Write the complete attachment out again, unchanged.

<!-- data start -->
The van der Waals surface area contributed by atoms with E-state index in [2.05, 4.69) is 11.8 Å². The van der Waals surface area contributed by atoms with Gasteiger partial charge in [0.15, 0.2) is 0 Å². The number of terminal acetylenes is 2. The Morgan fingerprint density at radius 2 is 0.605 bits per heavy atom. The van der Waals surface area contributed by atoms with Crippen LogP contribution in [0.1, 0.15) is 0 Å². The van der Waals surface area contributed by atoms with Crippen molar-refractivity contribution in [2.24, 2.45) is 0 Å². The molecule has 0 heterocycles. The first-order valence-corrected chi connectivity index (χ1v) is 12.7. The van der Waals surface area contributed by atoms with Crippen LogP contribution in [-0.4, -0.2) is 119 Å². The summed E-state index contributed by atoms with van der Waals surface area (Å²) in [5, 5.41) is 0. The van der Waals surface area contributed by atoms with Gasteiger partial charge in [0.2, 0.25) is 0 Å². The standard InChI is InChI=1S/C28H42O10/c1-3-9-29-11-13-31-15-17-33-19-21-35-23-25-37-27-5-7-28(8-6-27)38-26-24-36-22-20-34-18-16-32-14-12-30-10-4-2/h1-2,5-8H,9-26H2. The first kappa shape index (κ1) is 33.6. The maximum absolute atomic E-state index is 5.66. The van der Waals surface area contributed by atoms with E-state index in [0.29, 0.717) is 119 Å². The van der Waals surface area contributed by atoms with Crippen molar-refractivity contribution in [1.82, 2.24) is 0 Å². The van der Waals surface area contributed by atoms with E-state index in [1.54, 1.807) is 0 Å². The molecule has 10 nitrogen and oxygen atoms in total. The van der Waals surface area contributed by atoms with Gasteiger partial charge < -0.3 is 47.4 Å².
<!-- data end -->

The van der Waals surface area contributed by atoms with E-state index in [2.05, 4.69) is 11.8 Å². The van der Waals surface area contributed by atoms with Gasteiger partial charge in [0.15, 0.2) is 0 Å². The number of terminal acetylenes is 2. The Morgan fingerprint density at radius 2 is 0.605 bits per heavy atom. The van der Waals surface area contributed by atoms with Crippen LogP contribution in [0.1, 0.15) is 0 Å². The van der Waals surface area contributed by atoms with Crippen molar-refractivity contribution in [2.24, 2.45) is 0 Å². The molecule has 0 heterocycles. The first-order valence-corrected chi connectivity index (χ1v) is 12.7. The van der Waals surface area contributed by atoms with Crippen LogP contribution in [-0.4, -0.2) is 119 Å². The summed E-state index contributed by atoms with van der Waals surface area (Å²) in [5, 5.41) is 0. The van der Waals surface area contributed by atoms with Gasteiger partial charge in [0.2, 0.25) is 0 Å². The standard InChI is InChI=1S/C28H42O10/c1-3-9-29-11-13-31-15-17-33-19-21-35-23-25-37-27-5-7-28(8-6-27)38-26-24-36-22-20-34-18-16-32-14-12-30-10-4-2/h1-2,5-8H,9-26H2. The first kappa shape index (κ1) is 33.6. The maximum absolute atomic E-state index is 5.66. The van der Waals surface area contributed by atoms with E-state index in [0.29, 0.717) is 119 Å². The van der Waals surface area contributed by atoms with Crippen molar-refractivity contribution in [1.82, 2.24) is 0 Å². The van der Waals surface area contributed by atoms with E-state index in [1.54, 1.807) is 0 Å². The molecule has 10 nitrogen and oxygen atoms in total. The van der Waals surface area contributed by atoms with Gasteiger partial charge < -0.3 is 47.4 Å².